Picasso's ceramics express the restless, fluid ease of his late years
In 1946, Pablo Picasso visited an exhibition of ceramics in Vallauris, an area in southeastern France known for its many potteries. He would move to the region soon after, establishing a steady relationship with the Madoura ceramics workshop in 1948.
It was a watershed moment for Picasso, who throughout his long life was always on the lookout for new artistic challenges in all conceivable materials. Picasso's experiments with various ceramic materials, oxides and glazes would produce a huge body of work: some 4,000 ceramic objects bearing the motifs of animals, fauns and women evoked through Picasso's whimsical, elegant handling of shape and line. This major body of work in ceramics forms a lesser-known but highly original part of the oeuvre of an artist who was constantly reinventing himself and his forms.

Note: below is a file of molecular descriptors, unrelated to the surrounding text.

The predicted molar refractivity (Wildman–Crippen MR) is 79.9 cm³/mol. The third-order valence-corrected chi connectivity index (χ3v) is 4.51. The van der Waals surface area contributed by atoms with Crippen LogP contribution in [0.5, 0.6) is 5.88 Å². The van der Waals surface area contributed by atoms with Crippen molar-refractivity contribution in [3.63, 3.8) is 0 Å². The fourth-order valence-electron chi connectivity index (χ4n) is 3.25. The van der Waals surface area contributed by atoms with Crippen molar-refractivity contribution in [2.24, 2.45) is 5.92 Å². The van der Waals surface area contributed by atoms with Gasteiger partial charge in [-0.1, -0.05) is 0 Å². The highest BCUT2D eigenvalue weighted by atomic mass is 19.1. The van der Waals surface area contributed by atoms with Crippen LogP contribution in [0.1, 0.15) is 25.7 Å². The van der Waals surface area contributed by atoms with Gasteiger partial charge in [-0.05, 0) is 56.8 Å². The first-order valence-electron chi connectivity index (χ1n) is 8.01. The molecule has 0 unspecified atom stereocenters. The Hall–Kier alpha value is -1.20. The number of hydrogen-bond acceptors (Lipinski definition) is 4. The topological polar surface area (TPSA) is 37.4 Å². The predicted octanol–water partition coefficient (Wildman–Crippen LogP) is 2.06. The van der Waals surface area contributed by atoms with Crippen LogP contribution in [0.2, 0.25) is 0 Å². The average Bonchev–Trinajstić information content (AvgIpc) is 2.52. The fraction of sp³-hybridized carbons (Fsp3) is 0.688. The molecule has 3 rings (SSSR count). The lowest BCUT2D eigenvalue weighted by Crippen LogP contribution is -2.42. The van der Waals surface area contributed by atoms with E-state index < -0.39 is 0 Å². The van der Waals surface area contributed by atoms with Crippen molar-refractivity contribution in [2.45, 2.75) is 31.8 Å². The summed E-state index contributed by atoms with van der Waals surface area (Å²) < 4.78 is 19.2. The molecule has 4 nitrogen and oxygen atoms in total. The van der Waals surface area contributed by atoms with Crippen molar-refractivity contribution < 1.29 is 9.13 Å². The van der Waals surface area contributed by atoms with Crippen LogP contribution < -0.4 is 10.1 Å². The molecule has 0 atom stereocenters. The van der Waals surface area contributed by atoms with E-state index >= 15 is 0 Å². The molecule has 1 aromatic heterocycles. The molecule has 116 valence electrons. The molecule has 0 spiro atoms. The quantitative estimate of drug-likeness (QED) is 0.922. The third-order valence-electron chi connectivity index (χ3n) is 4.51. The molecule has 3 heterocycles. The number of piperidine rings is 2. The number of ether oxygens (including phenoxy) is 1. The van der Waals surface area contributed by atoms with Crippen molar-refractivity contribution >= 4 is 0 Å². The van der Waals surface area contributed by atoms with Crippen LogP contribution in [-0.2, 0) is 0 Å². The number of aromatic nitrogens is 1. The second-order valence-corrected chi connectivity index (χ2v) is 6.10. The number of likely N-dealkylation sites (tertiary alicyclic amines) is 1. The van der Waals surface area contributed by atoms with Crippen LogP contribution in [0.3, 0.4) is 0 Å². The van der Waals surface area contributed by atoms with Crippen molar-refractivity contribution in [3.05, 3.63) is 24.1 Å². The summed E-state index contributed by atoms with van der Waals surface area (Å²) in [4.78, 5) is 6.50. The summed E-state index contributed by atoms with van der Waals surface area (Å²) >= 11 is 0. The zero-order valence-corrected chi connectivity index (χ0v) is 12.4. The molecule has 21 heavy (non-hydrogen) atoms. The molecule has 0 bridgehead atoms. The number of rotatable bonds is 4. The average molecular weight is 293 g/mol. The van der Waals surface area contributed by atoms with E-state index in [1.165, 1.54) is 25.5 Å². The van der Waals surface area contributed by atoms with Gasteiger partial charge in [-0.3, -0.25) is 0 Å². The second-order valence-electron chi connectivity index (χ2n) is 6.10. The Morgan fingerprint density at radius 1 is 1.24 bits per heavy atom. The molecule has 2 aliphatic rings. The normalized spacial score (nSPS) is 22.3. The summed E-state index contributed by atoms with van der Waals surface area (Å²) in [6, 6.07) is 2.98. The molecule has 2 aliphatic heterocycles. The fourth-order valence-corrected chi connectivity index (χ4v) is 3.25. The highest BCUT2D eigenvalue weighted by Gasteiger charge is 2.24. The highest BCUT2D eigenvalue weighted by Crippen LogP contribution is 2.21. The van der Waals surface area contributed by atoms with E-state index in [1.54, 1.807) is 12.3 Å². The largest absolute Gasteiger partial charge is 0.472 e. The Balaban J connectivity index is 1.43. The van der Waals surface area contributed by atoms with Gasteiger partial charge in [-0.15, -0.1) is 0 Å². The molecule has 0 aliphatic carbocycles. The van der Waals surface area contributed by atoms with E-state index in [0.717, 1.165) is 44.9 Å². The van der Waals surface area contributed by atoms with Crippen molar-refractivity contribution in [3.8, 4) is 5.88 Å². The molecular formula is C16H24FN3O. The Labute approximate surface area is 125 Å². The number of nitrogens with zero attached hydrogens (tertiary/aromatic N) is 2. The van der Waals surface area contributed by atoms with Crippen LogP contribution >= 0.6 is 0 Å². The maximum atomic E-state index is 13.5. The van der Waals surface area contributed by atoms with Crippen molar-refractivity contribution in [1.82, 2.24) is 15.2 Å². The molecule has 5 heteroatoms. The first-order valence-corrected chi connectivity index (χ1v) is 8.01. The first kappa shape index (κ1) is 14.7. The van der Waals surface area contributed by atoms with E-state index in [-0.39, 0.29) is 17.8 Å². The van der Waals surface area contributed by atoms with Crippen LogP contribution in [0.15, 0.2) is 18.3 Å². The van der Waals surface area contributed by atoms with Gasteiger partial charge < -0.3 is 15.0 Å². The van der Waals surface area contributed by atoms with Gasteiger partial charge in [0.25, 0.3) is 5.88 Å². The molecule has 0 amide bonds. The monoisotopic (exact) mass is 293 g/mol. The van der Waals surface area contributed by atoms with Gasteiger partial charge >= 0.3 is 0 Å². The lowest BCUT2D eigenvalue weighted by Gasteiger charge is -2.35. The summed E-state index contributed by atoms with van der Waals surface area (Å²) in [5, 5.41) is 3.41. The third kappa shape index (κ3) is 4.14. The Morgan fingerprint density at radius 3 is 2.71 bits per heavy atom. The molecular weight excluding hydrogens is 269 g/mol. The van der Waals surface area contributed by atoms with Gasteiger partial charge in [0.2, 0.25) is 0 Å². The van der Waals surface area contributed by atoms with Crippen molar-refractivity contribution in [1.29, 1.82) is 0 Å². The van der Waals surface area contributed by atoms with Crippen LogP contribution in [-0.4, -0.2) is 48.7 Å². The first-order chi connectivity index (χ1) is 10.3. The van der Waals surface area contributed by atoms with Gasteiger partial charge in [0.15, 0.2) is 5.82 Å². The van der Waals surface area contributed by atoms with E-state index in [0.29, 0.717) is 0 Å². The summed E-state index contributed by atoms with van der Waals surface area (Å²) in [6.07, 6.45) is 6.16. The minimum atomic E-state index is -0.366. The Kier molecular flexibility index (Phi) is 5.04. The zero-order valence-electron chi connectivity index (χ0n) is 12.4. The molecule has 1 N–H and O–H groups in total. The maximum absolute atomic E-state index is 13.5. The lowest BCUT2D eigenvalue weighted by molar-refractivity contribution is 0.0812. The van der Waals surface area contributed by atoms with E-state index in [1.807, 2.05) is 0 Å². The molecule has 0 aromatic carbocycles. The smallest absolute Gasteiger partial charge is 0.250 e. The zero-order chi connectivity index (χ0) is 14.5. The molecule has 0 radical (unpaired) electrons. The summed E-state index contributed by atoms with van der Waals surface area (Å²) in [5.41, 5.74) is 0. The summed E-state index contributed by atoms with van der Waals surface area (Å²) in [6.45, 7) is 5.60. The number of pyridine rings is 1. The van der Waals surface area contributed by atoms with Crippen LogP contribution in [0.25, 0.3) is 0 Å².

This book presents more than 150 of Picasso's most important ceramic works reproduced in beautiful four-color printing, as well as new texts about the artist's pieces in this medium. The book also contains a detailed glossary of ceramic terms and a review of the forms most commonly used by Picasso. The only book in print on this beautiful and highly imaginative part of Picasso's oeuvre, Picasso: Ceramics is an essential volume.